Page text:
Here are three stories of kids working against prejudice to find pride in who they are, as well as learning new skills along the way.
Garvey’s Choice by Nikki Grimes. Wordsong, 2016. ISBN 978-1629797403. Read Ebook on Libby.
This slim novel-in-verse, told in the Japanese Tanka form, tells the story of chubby Garvey, who feels rejected because his father only wants to relate to him through sports. When he takes a chance on a new friend at school who encourages him to try out for choir, Garvey finds a new passion, one that gives him enough confidence for his family to see him in a new light. I could really relate both to Garvey’s horror at the idea of athletics and his joy in music, and the words are beautiful. I just wished that the book had shown him and his family becoming comfortable with his weight rather than his new passion helping him lose weight. But fat positivity is still new enough culturally that I think it will take a while to start showing up in middle grade books.
Martin Mclean, Middle School Queen by Alyssa Zaczek. Sterling, 2020. ISBN 978-1454935704. Read from library copy.
Being good at Mathletes isn’t exactly social capital in middle school, and Martin is terrified of losing the little he has when a school bully threatens to out him, even though Martin himself isn’t sure he’s gay. His single mother, sensing something is wrong, calls in help from Tío Billy. Martin’s always known that Tío Billy worked in theater and has a husband, but when Martin sees him performing drag, he’s found a new passion. But can he combine the rigorous schedules of both drag and Mathletes? Featuring great relationships with his mother, two best friends, and his Mathletes teammates as well as the obvious one with Tío Billy. I’m guessing that Martin has the absentee Irish-American father only for the rhyming last name – his mother is Cuban-American, and he’s described as having brown skin. (The author describes herself as white and queer.) This is a joyful, feel-good book. This would pair well with Maulik Pancholy’s The Best at It.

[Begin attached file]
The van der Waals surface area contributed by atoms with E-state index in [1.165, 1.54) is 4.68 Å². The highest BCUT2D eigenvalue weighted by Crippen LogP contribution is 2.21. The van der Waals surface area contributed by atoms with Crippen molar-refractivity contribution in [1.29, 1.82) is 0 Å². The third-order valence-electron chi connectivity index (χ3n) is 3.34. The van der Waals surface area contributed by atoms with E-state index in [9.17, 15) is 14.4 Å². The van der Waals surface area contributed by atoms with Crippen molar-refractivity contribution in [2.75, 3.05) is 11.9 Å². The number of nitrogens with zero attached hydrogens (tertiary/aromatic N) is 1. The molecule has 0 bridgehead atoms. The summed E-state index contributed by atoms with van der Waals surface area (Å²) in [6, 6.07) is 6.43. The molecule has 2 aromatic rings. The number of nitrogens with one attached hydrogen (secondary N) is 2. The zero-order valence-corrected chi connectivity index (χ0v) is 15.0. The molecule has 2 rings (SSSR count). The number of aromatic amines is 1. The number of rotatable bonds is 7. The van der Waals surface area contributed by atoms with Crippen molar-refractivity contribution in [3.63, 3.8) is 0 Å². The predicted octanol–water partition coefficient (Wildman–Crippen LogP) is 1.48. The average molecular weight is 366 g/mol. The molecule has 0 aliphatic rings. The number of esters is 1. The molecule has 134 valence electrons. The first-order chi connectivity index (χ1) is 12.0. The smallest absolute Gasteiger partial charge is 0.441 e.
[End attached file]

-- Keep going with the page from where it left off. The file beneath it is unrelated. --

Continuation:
Black Brother, Black Brother by Jewell Parker Rhodes. Little, Brown, 2020. ISBN 978-0316493819. Read from library copy.
Brothers Donte and Trey have the same Black mother and white father, and their features look similar if anyone ever bothered to look. But mostly people just see Donte as Black and Trey as white. And at their mostly white private school, Trey fits in just fine while Donte is constantly the victim of bullying that he’s then framed for. When he’s wrongly blamed for a classroom incident and gets frustrated about it, the principal calls the police. Donte has never been athletic before, and his main purpose in starting fencing at the local Boys and Girls Club is to get even with the bully Allan, who’s captain of the school fencing team.
But the Boys and Girls Club is coached by a former Olympic fencer, Mr. Jones, who together with twins Zarra and Zion, help Donte find a better reason to fence than simple vengeance. Meanwhile, Donte’s mother is an attorney who’s been looking for a local case to start challenging the routine criminalization of Black schoolchildren.
The opening scenes were so painful that I almost couldn’t read on – I am very tenderhearted and also the mother of a brown-skinned boy, so I doubt most kids would have this problem. But once past the opening, as Donte’s family rallies around him and he begins to find his way, I fell in love with it. This is great both for people wanting to learn more about being a Black kid in modern American schools as well as those interested in fencing.